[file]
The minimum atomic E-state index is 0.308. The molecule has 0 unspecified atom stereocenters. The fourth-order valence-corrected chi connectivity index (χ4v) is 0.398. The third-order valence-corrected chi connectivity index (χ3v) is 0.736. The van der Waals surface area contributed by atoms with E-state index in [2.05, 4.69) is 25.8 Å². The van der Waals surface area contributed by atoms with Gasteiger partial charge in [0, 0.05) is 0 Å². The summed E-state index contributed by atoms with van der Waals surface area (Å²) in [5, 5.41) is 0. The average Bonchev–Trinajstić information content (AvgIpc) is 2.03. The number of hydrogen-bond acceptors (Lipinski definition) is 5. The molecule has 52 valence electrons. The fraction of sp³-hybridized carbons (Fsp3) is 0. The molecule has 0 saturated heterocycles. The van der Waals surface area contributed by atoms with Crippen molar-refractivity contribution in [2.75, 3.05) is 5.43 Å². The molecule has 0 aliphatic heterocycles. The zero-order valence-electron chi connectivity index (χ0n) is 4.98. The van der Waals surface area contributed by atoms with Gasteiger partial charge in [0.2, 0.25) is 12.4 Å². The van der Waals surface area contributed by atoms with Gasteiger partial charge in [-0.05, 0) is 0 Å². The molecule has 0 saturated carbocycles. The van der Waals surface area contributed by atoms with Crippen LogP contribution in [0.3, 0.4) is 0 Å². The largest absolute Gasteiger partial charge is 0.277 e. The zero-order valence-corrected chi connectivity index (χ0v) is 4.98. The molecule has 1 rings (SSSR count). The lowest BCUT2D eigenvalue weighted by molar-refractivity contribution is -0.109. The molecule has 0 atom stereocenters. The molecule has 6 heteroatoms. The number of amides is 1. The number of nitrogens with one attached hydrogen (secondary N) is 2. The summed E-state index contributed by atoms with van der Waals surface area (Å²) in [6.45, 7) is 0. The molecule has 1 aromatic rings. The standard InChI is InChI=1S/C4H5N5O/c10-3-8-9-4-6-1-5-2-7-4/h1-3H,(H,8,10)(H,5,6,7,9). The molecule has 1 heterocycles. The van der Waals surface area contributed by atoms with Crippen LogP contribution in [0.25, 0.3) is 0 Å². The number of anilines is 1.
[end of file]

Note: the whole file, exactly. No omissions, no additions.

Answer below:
The minimum atomic E-state index is 0.308. The molecule has 0 unspecified atom stereocenters. The fourth-order valence-corrected chi connectivity index (χ4v) is 0.398. The third-order valence-corrected chi connectivity index (χ3v) is 0.736. The van der Waals surface area contributed by atoms with E-state index in [2.05, 4.69) is 25.8 Å². The van der Waals surface area contributed by atoms with Gasteiger partial charge in [0, 0.05) is 0 Å². The summed E-state index contributed by atoms with van der Waals surface area (Å²) in [5, 5.41) is 0. The average Bonchev–Trinajstić information content (AvgIpc) is 2.03. The number of hydrogen-bond acceptors (Lipinski definition) is 5. The molecule has 52 valence electrons. The fraction of sp³-hybridized carbons (Fsp3) is 0. The molecule has 0 saturated heterocycles. The van der Waals surface area contributed by atoms with Crippen molar-refractivity contribution in [2.75, 3.05) is 5.43 Å². The molecule has 0 aliphatic heterocycles. The zero-order valence-electron chi connectivity index (χ0n) is 4.98. The van der Waals surface area contributed by atoms with Gasteiger partial charge in [0.2, 0.25) is 12.4 Å². The van der Waals surface area contributed by atoms with Gasteiger partial charge in [-0.05, 0) is 0 Å². The molecule has 0 saturated carbocycles. The van der Waals surface area contributed by atoms with Crippen LogP contribution in [0.3, 0.4) is 0 Å². The largest absolute Gasteiger partial charge is 0.277 e. The zero-order valence-corrected chi connectivity index (χ0v) is 4.98. The molecule has 1 rings (SSSR count). The lowest BCUT2D eigenvalue weighted by molar-refractivity contribution is -0.109. The molecule has 0 atom stereocenters. The molecule has 6 heteroatoms. The number of amides is 1. The number of nitrogens with one attached hydrogen (secondary N) is 2. The summed E-state index contributed by atoms with van der Waals surface area (Å²) in [6.45, 7) is 0. The molecule has 1 aromatic rings. The standard InChI is InChI=1S/C4H5N5O/c10-3-8-9-4-6-1-5-2-7-4/h1-3H,(H,8,10)(H,5,6,7,9). The molecule has 1 heterocycles. The van der Waals surface area contributed by atoms with Crippen LogP contribution in [0.25, 0.3) is 0 Å². The number of anilines is 1.